Garafolo also reports that Casey’s surgery may have been part of the reason why the Eagles cut undrafted rookie running back Miguel Maysonet earlier this week. A person “informed of the team’s thinking” told Garafolo that Casey’s absence (as well as that of rookie Zach Ertz, who is not permitted to practice with the team because Stanford is still in session) left the team with a need at tight end. They filled it by signing Will Shaw and felt that running back was a spot where they could afford to lose a body.
While it would have helped Casey to be at practices in May and June, he isn’t likely to fall out of the team’s plans before training camp. As long as he’s healthy enough to participate with his teammates this summer, we should see plenty of Casey with the offense next season.
UPDATE 11:18 a.m. ET: The original version of this post indicated Casey was set to have surgery. Garafolo has updated his report to reflect the fact that Casey has already had surgery.
Giants fullback Henry Hynoski had to be carted off the field during the Giants’ organized team activity on Wednesday and the injuries he sustained will require surgery on Friday.
The Giants announced that an MRI on Hynoski’s left leg revealed an injury to his medial collateral ligament as well as a fracture of his lateral plateau. The plateau is a weight-bearing area at the top of the tibia in the lower leg. The team gave no specific timetable for Hynoski’s recovery from the injury, but the fullback is shooting for a return in time to play in Week One.
“I am going to set my mind to being ready for the first game of the regular season,” Hynoski said. “They said that is not an unrealistic goal, and I will do everything in my power to be ready for the start of the season.”
Hynoski played all 16 games for the Giants last year and was a key part of their run blocking while also catching 11 passes and a touchdown. Tight end Bear Pascoe has seen time at fullback in the past and could fill in there until Hynoski is ready or the Giants could look outside the organization for insurance in case Hynoski isn’t able to fulfill his goal of returning in time for the season.
When the Steelers were sifting through the wreckage of their 2012 season, Steelers linebacker LaMarr Woodley came in for criticism for his work ethic.
Steelers coaches said they wanted to see him work harder during the offseason while an unnamed teammate said that Woodley was “awful” in 2012 while opining that he was always hurt because he wasn’t working out hard enough. That led to other members of the Steelers complaining that the comments broke the code of the locker room, although Woodley says that the whole affair
“It doesn’t bother me at all. They’re coming at the wrong person when they try coming at me. I don’t listen to nothing,” Woodley said, via Ed Bouchette of the Pittsburgh Post-Gazette. “Playing football my whole life growing up, and you’re in the spotlight sometimes it comes with the good and the bad. You just have to know how to accept it. I’m one of those guys, I don’t pay attention to much at all. I just go out there and do what I’m supposed to do. And these guys on the team know what I go out there and do each and every day.”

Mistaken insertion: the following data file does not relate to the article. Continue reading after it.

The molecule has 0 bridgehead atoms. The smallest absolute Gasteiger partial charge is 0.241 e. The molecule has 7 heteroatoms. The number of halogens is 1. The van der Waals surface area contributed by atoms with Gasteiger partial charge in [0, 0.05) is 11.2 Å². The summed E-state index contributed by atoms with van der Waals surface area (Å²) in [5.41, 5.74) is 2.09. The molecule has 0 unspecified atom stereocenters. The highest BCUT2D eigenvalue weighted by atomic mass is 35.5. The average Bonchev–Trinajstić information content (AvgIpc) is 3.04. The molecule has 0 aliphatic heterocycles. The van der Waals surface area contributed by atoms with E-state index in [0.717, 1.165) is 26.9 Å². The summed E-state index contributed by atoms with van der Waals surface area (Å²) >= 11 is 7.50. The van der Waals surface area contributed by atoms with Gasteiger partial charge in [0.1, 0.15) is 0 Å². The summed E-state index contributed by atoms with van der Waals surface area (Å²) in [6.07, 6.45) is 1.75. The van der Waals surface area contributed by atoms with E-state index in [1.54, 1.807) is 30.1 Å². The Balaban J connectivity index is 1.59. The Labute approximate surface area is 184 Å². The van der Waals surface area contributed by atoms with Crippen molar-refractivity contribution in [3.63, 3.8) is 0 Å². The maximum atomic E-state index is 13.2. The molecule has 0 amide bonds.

Woodley, who says he’s healthy after last year’s ankle injury, claims he took no motivation from his critics, but teammate Larry Foote told WDVE that he’s seen an “extra-motivated” Woodley at workouts this spring and thinks he could put up a “defensive MVP-type” season. The Steelers will surely take that kind of production regardless of what inspired it.
It’s fairly obvious to the neutral observer that Smith picked Roc Nation to represent him not because of the previously unknown agent but because of the man who owns the firm. If Jay-Z wasn’t involved in the recruitment of Smith, Jay-Z’s ownership of the firm wouldn’t be a problem. But if Jay-Z helped persuade Smith to hire Roc Nation not only for off-field deals (which aren’t covered by the NFLPA rules) but for his football contract (which is), Jay-Z possibly ran afoul of the NFLPA’s prohibition on the use of non-certified agents in the recruitment of clients.
One of Smith’s advisers, former West Virginia and NFL defensive lineman John Thornton, essentially admitted that Smith picked Jay-Z, not the agent, and that Jay-Z was directly involved in persuading Smith to hire Roc Nation.”It really all came down to who he was most comfortable with,” Thornton told CBSSports.com. “I was in those meetings and Jay-Z connected with him on many levels.”
(Thornton says, via Twitter, that he was misquoted by CBS.)
Jay-Z connected with Geno Smith, not the previously unknown agent Jay-Z has hired to work for Roc Nation. And so the facts at a minimum suggest that Jay-Z recruited Geno Smith to sign with the agent, which if true would be a violation of NFLPA rules.
The most important question is whether the NFLPA will do anything about it. The union has not responded to a request for comment sent via email on Wednesday afternoon. Previously, the union allowed Jay-Z to be involved in the recruitment of Giants receiver Victor Cruz by CAA, based on Jay-Z’s pre-existing friendship with Cruz.
While plenty of agents are looking at this as a way for the NFLPA to knock Jay-Z down a few pegs as he encroaches on their turf, others simply want guidance as to what is and isn’t allowed. If Jay-Z was indeed involved in recruiting Smith, a potentially gaping loophole in the rules has been created, which could prompt other agents to partner with non-agent celebrities who then would help attract clients.